The requirements of macromolecular crystallography also drove MG because the traditional techniques of physical model-building could not scale. The first two protein structures solved by molecular graphics without the aid of the Richards' Box were built with Stan Swanson's program FIT on the Vector General graphics display in the laboratory of Edgar Meyer at Texas A&M University: First Marge Legg in Al Cotton's lab at A&M solved a second, higher-resolution structure of staph. nuclease (1975) and then Jim Hogle solved the structure of monoclinic lysozyme in 1976. A full year passed before other graphics systems were used to replace the Richards' Box for modelling into density in 3-D. Alwyn Jones' FRODO program (and later "O") were developed to overlay the molecular electron density determined from X-ray crystallography and the hypothetical molecular structure.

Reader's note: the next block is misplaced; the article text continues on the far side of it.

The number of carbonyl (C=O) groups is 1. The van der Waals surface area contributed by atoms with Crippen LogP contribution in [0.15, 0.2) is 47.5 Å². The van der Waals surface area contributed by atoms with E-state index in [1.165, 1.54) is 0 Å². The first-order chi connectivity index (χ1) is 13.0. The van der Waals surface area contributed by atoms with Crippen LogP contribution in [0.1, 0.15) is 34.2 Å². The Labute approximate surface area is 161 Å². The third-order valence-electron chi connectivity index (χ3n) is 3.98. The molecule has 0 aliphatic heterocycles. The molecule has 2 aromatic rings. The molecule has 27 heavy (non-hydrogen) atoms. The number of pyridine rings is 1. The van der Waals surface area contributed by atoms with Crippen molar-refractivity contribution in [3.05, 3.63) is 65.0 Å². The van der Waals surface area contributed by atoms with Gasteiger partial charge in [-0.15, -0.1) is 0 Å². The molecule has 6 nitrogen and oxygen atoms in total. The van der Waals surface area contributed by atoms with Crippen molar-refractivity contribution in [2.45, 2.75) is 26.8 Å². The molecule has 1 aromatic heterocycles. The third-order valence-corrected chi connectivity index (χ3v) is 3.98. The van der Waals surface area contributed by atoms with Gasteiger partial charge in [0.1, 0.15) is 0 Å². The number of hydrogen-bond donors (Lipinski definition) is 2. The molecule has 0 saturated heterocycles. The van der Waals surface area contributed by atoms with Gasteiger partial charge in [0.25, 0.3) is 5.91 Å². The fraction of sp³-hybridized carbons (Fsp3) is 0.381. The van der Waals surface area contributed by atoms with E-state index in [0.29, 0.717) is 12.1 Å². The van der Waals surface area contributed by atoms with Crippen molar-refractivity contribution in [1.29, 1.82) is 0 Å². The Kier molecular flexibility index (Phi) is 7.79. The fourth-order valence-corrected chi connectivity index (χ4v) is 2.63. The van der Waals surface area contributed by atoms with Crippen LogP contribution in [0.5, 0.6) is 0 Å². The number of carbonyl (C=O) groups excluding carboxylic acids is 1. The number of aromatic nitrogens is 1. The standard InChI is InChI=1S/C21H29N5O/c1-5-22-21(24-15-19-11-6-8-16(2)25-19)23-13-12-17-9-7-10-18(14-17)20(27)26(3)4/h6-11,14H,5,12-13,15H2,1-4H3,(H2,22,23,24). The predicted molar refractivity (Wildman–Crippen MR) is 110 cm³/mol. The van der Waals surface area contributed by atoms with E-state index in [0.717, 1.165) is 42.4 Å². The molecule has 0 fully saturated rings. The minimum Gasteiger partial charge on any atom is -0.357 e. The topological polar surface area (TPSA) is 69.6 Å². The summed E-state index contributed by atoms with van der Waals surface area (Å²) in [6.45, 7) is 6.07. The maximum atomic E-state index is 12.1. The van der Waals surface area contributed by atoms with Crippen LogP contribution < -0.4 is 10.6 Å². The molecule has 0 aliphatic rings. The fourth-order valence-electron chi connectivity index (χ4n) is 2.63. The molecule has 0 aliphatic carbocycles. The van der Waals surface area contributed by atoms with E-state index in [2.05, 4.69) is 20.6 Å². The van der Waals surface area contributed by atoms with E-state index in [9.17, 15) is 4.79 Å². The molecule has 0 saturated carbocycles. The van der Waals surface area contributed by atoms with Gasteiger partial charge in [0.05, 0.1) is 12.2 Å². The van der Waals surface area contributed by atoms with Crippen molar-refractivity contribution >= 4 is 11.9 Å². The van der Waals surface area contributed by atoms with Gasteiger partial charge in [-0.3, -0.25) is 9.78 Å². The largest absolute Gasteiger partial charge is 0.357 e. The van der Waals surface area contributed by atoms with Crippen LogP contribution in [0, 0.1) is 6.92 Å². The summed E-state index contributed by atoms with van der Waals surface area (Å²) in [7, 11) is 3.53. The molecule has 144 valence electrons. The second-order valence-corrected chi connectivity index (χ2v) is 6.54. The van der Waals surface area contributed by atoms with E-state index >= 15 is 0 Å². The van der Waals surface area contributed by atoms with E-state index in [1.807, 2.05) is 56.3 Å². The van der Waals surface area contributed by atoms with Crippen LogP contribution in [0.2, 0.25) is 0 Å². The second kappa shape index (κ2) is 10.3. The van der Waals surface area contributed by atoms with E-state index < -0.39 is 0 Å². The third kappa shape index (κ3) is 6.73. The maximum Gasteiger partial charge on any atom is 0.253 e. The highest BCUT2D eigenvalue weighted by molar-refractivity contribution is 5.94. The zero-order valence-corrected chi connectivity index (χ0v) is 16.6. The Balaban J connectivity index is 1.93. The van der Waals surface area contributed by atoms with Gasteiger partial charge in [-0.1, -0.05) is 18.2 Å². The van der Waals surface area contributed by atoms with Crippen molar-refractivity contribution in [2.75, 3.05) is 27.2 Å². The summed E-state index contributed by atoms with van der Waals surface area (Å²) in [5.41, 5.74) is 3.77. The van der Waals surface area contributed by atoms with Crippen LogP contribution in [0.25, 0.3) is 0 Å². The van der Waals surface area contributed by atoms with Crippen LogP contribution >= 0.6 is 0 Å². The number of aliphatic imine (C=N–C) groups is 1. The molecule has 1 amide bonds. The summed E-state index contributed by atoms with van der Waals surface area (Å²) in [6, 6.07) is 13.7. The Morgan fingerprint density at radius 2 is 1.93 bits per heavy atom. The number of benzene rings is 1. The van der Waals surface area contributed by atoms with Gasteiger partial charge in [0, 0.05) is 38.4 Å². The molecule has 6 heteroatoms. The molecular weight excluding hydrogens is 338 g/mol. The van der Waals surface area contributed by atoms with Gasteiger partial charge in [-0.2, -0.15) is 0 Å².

In 2009 BALLView became the first software to use realtime Raytracing for molecular graphics.

Both computer technology and graphic arts have contributed to molecular graphics. The development of structural biology in the 1950s led to a requirement to display molecules with thousands of atoms. The existing computer technology was limited in power, and in any case a naive depiction of all atoms left viewers overwhelmed. Most systems therefore used conventions where information was implicit or stylistic. Two vectors meeting at a point implied an atom or (in macromolecules) a complete residue (10-20 atoms).

The macromolecular approach was popularized by Dickerson and Geis' presentation of proteins and the graphic work of Jane Richardson through high-quality hand-drawn diagrams such as the "ribbon" representation. In this they strove to capture the intrinsic 'meaning' of the molecule. This search for the "messages in the molecule" has always accompanied the increasing power of computer graphics processing. Typically the depiction would concentrate on specific areas of the molecule (such as the active site) and this might have different colors or more detail in the number of explicit atoms or the type of depiction (e.g., spheres for atoms).